Beyond finding this common ground, the Kollers and their fellow FUE couples spent their year learning about what Farmers Union stands for, its history and advocacy in Washington, D.C. They did workshops in the FUE states, at the National Farmers Union Convention and capped off the program with the 2019 NFU Legislative Fly-In. Caleb and Charity got to join them in D.C. and were recognized alongside U.S. Sen. Tina Smith during MFU’s meeting with her.
“You realize that Farmers Union is working to help these family farms out,” Chris said. “It’s good to know they’re fighting for farmers.”
Of all the policy issues that Farmers Union works on, they get back to supporting family farms like the Kollers’. That’s what’s most important to them, especially being a relatively small farm in terms of acreage.
“We have 170 acres and I think that’s pretty small, but 1,000 acres seems to be pretty small too for some people,” Andrea said.
“Our small towns are suffering because these smaller farms are disappearing,” Chris added. “We brought up farm sizes [at Fly-In] and they didn’t feel like they could do anything about it. It’s frustrating to see.”
Having a smaller acreage does make being certified organic a little easier, since it is so labor-intensive.
“There’s a lot of weed pulling because you can’t spray,” Chris said. “The ground froze up at one point this fall, but we got a second chance. And you have to wait for the weeds to die before harvesting.
“We get a few kids from town to help pull weeds. Luckily we have woods surrounding us so I don’t have to worry about chemicals.”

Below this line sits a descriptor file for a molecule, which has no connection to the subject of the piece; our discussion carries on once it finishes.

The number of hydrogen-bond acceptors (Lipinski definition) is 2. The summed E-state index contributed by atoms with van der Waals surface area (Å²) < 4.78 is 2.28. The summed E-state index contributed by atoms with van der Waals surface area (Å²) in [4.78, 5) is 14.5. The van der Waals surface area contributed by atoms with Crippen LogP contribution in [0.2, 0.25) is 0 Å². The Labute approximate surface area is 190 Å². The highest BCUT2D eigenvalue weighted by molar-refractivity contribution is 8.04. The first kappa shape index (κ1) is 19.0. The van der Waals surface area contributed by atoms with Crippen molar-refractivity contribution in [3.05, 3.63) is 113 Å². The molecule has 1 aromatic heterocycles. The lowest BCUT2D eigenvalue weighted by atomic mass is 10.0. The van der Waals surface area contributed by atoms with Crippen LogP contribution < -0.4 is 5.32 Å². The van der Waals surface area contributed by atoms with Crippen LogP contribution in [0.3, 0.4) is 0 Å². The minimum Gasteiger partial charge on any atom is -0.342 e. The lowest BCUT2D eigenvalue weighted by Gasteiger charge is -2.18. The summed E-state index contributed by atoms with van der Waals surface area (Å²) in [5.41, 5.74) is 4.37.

“Once you get it planted, it’s like a race against the weather and the weeds,” Andrea added. “You’re constantly cultivating.”
There’s still plenty of space for their five kids to be kids, while also learning how to farm. Andrea’s had to learn some new skills herself during her 19 years of marriage to Chris, having grown up on a turkey farm in Gaylord, in contrast to the corn, soybeans, peas and buckwheat they grow now.
“As I get older, I’m enjoying it more,” she said. “And you don’t have to worry too much about the kids.”
The kids get to help out on the farm quite a bit, driving tractor and pulling weeds. Though sometimes teaching them to use farm equipment is trying, especially if pieces break, they still get the work done that needs to be done.
“This fall was such a race against the weather, so they had to help,” Andrea said. “We couldn’t have done it without them.”
Truthfully, providing a good life for their family is what helps keep the Kollers going through tough times in agriculture. They’re backed up by their Christian faith too.
“You do it for your kids, keep going for their future,” Andrea said. “They know that farming is not all flowers and roses, you’re going to go through some hard times and you’ve just got to keep going.”